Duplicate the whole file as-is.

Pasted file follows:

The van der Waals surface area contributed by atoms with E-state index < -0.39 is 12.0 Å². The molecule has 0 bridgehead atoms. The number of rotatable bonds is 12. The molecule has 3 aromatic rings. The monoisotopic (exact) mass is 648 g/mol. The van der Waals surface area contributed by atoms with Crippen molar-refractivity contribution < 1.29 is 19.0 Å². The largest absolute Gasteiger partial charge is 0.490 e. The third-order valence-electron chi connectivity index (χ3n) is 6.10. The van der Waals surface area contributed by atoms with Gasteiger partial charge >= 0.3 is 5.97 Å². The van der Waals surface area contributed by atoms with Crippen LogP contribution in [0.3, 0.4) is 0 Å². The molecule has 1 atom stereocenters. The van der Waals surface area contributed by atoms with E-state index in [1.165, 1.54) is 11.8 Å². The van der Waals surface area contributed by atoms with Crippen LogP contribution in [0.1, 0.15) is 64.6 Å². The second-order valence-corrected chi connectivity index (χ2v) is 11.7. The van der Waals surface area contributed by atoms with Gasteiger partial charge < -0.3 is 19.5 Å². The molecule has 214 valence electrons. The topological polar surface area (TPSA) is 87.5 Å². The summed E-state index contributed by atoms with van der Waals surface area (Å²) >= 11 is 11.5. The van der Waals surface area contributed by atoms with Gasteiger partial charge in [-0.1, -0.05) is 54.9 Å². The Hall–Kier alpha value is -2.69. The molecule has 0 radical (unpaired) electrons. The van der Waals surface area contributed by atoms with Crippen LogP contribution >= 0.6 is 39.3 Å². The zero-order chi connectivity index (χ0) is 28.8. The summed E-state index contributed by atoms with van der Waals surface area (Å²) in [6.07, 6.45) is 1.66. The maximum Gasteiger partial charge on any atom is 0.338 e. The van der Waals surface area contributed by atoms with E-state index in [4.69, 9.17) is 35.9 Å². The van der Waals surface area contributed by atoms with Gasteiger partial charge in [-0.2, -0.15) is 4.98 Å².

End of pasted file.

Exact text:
The van der Waals surface area contributed by atoms with E-state index < -0.39 is 12.0 Å². The molecule has 0 bridgehead atoms. The number of rotatable bonds is 12. The molecule has 3 aromatic rings. The monoisotopic (exact) mass is 648 g/mol. The van der Waals surface area contributed by atoms with Crippen molar-refractivity contribution < 1.29 is 19.0 Å². The largest absolute Gasteiger partial charge is 0.490 e. The third-order valence-electron chi connectivity index (χ3n) is 6.10. The van der Waals surface area contributed by atoms with Gasteiger partial charge >= 0.3 is 5.97 Å². The van der Waals surface area contributed by atoms with Crippen LogP contribution in [0.3, 0.4) is 0 Å². The molecule has 1 atom stereocenters. The van der Waals surface area contributed by atoms with E-state index in [1.165, 1.54) is 11.8 Å². The van der Waals surface area contributed by atoms with Crippen LogP contribution in [0.1, 0.15) is 64.6 Å². The second-order valence-corrected chi connectivity index (χ2v) is 11.7. The van der Waals surface area contributed by atoms with Gasteiger partial charge < -0.3 is 19.5 Å². The molecule has 214 valence electrons. The topological polar surface area (TPSA) is 87.5 Å². The summed E-state index contributed by atoms with van der Waals surface area (Å²) >= 11 is 11.5. The van der Waals surface area contributed by atoms with Gasteiger partial charge in [-0.1, -0.05) is 54.9 Å². The Hall–Kier alpha value is -2.69. The molecule has 0 radical (unpaired) electrons. The van der Waals surface area contributed by atoms with Crippen LogP contribution >= 0.6 is 39.3 Å². The zero-order chi connectivity index (χ0) is 28.8. The summed E-state index contributed by atoms with van der Waals surface area (Å²) in [6.07, 6.45) is 1.66. The maximum Gasteiger partial charge on any atom is 0.338 e. The van der Waals surface area contributed by atoms with E-state index in [4.69, 9.17) is 35.9 Å². The van der Waals surface area contributed by atoms with Gasteiger partial charge in [-0.2, -0.15) is 4.98 Å².